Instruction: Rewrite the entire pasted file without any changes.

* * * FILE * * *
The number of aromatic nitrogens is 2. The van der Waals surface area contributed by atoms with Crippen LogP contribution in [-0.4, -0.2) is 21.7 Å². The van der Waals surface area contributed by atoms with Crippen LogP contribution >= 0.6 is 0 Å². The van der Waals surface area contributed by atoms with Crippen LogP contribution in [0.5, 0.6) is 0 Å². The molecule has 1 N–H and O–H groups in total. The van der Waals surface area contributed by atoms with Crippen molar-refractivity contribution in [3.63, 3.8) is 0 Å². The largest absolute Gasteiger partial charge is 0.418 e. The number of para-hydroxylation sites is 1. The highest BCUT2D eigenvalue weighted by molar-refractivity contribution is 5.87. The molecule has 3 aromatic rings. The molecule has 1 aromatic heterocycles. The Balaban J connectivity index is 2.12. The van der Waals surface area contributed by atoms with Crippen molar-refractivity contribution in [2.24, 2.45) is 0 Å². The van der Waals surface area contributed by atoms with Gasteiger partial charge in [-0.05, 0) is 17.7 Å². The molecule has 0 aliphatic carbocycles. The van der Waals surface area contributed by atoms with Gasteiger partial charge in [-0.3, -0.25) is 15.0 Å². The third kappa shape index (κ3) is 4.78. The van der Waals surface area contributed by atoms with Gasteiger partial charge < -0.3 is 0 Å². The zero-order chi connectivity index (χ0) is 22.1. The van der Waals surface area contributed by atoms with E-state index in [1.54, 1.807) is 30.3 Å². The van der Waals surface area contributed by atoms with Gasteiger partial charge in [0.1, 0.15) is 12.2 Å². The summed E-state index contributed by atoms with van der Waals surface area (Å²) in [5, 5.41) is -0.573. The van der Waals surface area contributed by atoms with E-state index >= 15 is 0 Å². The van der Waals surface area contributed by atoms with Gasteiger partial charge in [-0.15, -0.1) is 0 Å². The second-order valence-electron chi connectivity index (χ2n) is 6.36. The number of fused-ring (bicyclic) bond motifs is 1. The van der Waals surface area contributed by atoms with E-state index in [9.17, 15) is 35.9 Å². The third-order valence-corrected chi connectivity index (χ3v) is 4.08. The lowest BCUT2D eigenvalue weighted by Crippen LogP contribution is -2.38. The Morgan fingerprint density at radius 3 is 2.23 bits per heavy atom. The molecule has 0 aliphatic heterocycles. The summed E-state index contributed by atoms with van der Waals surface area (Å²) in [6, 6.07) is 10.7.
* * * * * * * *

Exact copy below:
The number of aromatic nitrogens is 2. The van der Waals surface area contributed by atoms with Crippen LogP contribution in [-0.4, -0.2) is 21.7 Å². The van der Waals surface area contributed by atoms with Crippen LogP contribution >= 0.6 is 0 Å². The van der Waals surface area contributed by atoms with Crippen LogP contribution in [0.5, 0.6) is 0 Å². The molecule has 1 N–H and O–H groups in total. The van der Waals surface area contributed by atoms with Crippen molar-refractivity contribution in [3.63, 3.8) is 0 Å². The largest absolute Gasteiger partial charge is 0.418 e. The number of para-hydroxylation sites is 1. The highest BCUT2D eigenvalue weighted by molar-refractivity contribution is 5.87. The molecule has 3 aromatic rings. The molecule has 1 aromatic heterocycles. The Balaban J connectivity index is 2.12. The van der Waals surface area contributed by atoms with Crippen molar-refractivity contribution in [2.24, 2.45) is 0 Å². The van der Waals surface area contributed by atoms with Gasteiger partial charge in [-0.05, 0) is 17.7 Å². The molecule has 0 aliphatic carbocycles. The van der Waals surface area contributed by atoms with Gasteiger partial charge in [-0.3, -0.25) is 15.0 Å². The third kappa shape index (κ3) is 4.78. The van der Waals surface area contributed by atoms with Gasteiger partial charge < -0.3 is 0 Å². The zero-order chi connectivity index (χ0) is 22.1. The van der Waals surface area contributed by atoms with E-state index in [1.54, 1.807) is 30.3 Å². The van der Waals surface area contributed by atoms with Gasteiger partial charge in [0.1, 0.15) is 12.2 Å². The summed E-state index contributed by atoms with van der Waals surface area (Å²) in [5, 5.41) is -0.573. The van der Waals surface area contributed by atoms with E-state index >= 15 is 0 Å². The van der Waals surface area contributed by atoms with Gasteiger partial charge in [-0.15, -0.1) is 0 Å². The second-order valence-electron chi connectivity index (χ2n) is 6.36. The number of fused-ring (bicyclic) bond motifs is 1. The van der Waals surface area contributed by atoms with E-state index in [9.17, 15) is 35.9 Å². The third-order valence-corrected chi connectivity index (χ3v) is 4.08. The lowest BCUT2D eigenvalue weighted by Crippen LogP contribution is -2.38. The Morgan fingerprint density at radius 3 is 2.23 bits per heavy atom. The molecule has 0 aliphatic heterocycles. The summed E-state index contributed by atoms with van der Waals surface area (Å²) in [6, 6.07) is 10.7.